The first analysis, carried out immediately after birth, was the Apgar score (Table 1), which aimed at determining the animals’ vitality. All of the 50 neonates evaluated in this study obtained scores of 7/8 or 8/8, high scores indicating good vitality at birth. This is due to the fact that calves presenting severe health conditions or malformations were excluded from the study, since they did not live for the entire period of 48 hours or required treatment, which would compromise the evaluations. However, it must be noted that the AC Group obtained the lowest mean of Apgar scores, which indicates less vitality at birth compared to the two other groups.

We did not observe differences in size measured by spine length (SL) among the calves (Table 1). Although the literature refers to macrosomia as a common change in cloned animals (Birgel Junior et al. 2011), this study did not identify the syndrome. This may be because the AC Group was composed by neonates from three different breeds, which could dilute variations in SL. The breath amplitude (BA) of the AI calves was lower than the IVF and cloned calves. This may be related to three situations: the animals in the AI Group presented lower breath amplitude with lower lung compliance, which would not be compatible with their clinics, as they did not present signs of neonatal asphyxia; the newborns in the AI Group simply had chests slimmer than the other calves, which naturally presented bigger circumferences for being larger; the IVF and AC groups presented higher BA values due to increased depth and difficult breathing (hyperpnea) as an attempt to compensate for deficient oxygenation. These two last factors would corroborate the tendency of cloned and IVF calves (Pimenta-Oliveira et al. 2011), as they are bigger than AI calves, to present less efficient respiratory adaptation.

The remaining vital signs, HR and RR (Tables 2 and 3) were within the physiological ranges established for neonate calves, with variations (Lisboa et al. 2003, Gasparelli 2007). Nevertheless, a few differences were noted among the groups. The calves in all three groups presented similar HR values at birth, which tended to drop afterwards, whereas differences were found among the groups throughout the evaluation period, at 48 hours, the CA Group reached the highest average of all. It is worth noting that, during the neonatal period, neurological control of the cardiovascular system is partial, since the myocardial sympathetic nerve function is incomplete. Thus, HR is variable when the animals are under stress caused, for instance, by manipulation (Feitosa & Benesi 2014). This factor may explain the increased HR in clones, since they were bred in a commercial enterprise with high economic value, they were more closely monitored than the calves in the other groups. In addition, increased HR may be a compensation for low oxygenation caused by neonatal respiratory maladaptation. The RR of the AC Group was also higher at zero, six, and 48 hours, being constantly higher than the other groups. Higher mean RR values are associated with incomplete pulmonary function, which is attributed to a compensation mechanism. High HR means associated to high RR may suggest that the respiratory adaptation of the neonates in Group AC was less efficient (i.e. slower). Therefore, these animals presented high RR as an attempt to revert hypoxia. However, in order to better analyze this hypothesis, the results of the blood gas analyses must be taken into account (Benesi 1993).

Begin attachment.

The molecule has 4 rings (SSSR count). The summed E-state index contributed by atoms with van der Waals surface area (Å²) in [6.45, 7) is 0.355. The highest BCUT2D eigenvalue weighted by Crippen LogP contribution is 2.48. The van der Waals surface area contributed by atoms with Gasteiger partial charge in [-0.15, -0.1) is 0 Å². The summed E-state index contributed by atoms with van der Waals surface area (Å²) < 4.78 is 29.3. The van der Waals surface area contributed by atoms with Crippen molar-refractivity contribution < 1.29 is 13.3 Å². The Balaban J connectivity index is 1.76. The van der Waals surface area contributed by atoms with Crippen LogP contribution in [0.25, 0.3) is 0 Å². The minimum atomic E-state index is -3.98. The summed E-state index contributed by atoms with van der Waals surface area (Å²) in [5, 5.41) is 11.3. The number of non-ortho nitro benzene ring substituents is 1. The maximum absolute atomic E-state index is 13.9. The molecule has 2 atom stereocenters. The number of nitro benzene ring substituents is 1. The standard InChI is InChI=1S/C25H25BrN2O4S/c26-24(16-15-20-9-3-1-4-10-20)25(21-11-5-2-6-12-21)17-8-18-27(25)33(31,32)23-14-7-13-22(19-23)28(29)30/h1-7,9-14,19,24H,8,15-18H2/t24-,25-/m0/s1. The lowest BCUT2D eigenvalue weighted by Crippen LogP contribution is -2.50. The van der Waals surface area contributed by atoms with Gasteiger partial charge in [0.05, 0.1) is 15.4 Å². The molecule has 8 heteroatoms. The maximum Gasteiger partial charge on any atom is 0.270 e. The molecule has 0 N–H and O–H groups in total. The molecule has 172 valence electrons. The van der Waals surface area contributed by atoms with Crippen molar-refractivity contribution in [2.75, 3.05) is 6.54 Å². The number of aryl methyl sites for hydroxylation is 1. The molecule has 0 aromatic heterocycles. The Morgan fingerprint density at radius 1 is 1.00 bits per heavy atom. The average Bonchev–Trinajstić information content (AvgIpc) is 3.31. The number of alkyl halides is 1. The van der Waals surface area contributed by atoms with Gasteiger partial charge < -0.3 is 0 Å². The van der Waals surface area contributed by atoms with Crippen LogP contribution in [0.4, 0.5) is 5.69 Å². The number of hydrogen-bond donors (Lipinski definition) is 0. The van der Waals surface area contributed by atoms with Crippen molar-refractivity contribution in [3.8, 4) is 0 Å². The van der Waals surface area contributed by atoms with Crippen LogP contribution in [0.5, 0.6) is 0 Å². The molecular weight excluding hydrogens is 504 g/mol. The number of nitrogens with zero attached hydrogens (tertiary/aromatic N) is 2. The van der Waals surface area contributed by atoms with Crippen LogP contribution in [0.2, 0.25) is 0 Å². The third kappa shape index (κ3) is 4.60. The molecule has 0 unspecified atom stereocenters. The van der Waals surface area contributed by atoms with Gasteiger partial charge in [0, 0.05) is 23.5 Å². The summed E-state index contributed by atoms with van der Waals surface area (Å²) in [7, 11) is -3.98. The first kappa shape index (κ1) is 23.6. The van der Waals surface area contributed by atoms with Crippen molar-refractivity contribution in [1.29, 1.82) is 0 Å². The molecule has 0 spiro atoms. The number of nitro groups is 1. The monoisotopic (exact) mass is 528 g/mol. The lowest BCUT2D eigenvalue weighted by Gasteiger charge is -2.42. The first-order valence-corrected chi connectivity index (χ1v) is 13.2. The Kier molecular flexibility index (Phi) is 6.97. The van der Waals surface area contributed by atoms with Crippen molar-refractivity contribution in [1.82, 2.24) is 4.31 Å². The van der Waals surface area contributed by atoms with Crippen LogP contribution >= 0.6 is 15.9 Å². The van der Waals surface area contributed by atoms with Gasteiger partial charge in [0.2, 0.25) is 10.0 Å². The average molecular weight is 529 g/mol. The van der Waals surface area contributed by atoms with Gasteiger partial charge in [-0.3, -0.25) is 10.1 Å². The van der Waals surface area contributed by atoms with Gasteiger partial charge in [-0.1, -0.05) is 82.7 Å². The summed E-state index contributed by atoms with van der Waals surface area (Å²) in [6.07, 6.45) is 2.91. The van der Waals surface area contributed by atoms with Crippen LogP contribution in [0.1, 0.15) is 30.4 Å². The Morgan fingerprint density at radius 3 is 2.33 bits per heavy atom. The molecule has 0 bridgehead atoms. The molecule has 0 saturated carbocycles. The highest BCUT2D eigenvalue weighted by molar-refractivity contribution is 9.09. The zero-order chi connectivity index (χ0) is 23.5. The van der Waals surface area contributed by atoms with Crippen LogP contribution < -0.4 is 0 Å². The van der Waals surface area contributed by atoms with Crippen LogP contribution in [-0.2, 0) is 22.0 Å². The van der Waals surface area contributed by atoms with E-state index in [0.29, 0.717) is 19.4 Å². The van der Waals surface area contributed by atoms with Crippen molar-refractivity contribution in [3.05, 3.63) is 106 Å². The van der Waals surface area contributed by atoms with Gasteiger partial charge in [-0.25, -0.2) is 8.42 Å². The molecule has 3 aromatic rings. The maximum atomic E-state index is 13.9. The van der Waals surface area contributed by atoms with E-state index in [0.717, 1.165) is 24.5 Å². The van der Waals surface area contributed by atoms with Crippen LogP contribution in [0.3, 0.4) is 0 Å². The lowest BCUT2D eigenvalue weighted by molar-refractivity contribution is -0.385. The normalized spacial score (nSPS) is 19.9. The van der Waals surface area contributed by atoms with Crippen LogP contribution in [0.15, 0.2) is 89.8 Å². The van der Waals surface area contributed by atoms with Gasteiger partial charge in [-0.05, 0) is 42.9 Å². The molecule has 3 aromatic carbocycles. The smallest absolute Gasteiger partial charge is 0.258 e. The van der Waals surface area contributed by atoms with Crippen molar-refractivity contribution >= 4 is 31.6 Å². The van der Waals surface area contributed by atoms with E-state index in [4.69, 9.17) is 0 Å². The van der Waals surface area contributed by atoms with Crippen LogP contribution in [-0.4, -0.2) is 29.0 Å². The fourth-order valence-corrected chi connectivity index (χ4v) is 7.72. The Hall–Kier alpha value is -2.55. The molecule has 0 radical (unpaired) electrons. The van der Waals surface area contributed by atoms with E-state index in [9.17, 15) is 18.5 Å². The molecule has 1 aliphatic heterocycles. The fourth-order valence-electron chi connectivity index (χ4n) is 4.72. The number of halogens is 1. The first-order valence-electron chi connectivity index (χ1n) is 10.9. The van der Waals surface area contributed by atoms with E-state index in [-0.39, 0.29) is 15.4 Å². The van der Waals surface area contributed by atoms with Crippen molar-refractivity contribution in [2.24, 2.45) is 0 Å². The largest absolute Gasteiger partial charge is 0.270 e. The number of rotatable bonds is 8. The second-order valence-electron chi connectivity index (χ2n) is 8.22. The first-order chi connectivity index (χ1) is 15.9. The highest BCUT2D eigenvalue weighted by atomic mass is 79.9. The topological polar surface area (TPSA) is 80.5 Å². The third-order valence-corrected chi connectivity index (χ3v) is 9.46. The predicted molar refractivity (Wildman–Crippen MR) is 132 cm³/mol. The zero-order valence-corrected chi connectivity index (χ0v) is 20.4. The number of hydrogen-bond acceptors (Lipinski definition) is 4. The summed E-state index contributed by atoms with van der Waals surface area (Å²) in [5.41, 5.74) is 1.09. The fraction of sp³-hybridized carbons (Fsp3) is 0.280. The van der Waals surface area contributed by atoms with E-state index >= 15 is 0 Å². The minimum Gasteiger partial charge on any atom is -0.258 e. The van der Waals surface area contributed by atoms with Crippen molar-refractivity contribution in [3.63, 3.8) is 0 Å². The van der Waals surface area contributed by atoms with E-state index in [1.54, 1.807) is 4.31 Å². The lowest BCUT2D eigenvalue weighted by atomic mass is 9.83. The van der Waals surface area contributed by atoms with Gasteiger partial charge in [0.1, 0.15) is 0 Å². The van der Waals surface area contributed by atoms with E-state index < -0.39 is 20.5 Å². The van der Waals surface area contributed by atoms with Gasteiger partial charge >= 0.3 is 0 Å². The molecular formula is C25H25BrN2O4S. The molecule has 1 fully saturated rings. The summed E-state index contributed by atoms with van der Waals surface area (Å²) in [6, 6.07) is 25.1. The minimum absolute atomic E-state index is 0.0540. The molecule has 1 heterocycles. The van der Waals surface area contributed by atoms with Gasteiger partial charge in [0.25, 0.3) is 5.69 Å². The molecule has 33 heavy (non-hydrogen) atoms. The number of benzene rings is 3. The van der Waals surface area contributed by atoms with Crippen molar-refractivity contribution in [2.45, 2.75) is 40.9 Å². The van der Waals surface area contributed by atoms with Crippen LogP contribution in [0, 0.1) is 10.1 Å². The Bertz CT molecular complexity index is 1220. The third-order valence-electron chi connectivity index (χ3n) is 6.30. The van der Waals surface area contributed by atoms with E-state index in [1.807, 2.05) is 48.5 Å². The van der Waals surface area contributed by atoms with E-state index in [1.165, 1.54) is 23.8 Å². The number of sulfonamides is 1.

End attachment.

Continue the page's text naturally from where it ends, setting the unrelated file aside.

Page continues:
There was no difference in rectal temperature (Table 4) among the groups at the first experimental time point. At six hours, Group AI presented lower means, even lower than reference values (Feitosa & Benesi 2014), indicating a tendency for hypothermia. This may be explained by the inability of neonates to maintain their body temperature under adverse conditions, once this experimental stage took place in wintertime and in a geographical region with low temperature means. Over time, their temperatures normalized; at 24 hours, the means of the three groups were similar.

Lisboa et al. (2002) carried out a study evaluating the effect of age on the acid-base balance of healthy female calves during their first month of life. For such, the authors used venous blood specimens of 300 female BWH calves distributed among several age groups. These groups included neonates whose blood was collected up to eight hours PP (corresponding to the zero and six-hours time points of the present study), between eight and 16 hours PP (including the 12-hours time point), between 16 and 24 hours PP (corresponding to the 24-hours time point), at two days of age (corresponding to the 48-hours time point), among other age ranges. Thus, our discussion is based on the references of the aforementioned work for most of the blood gas test values.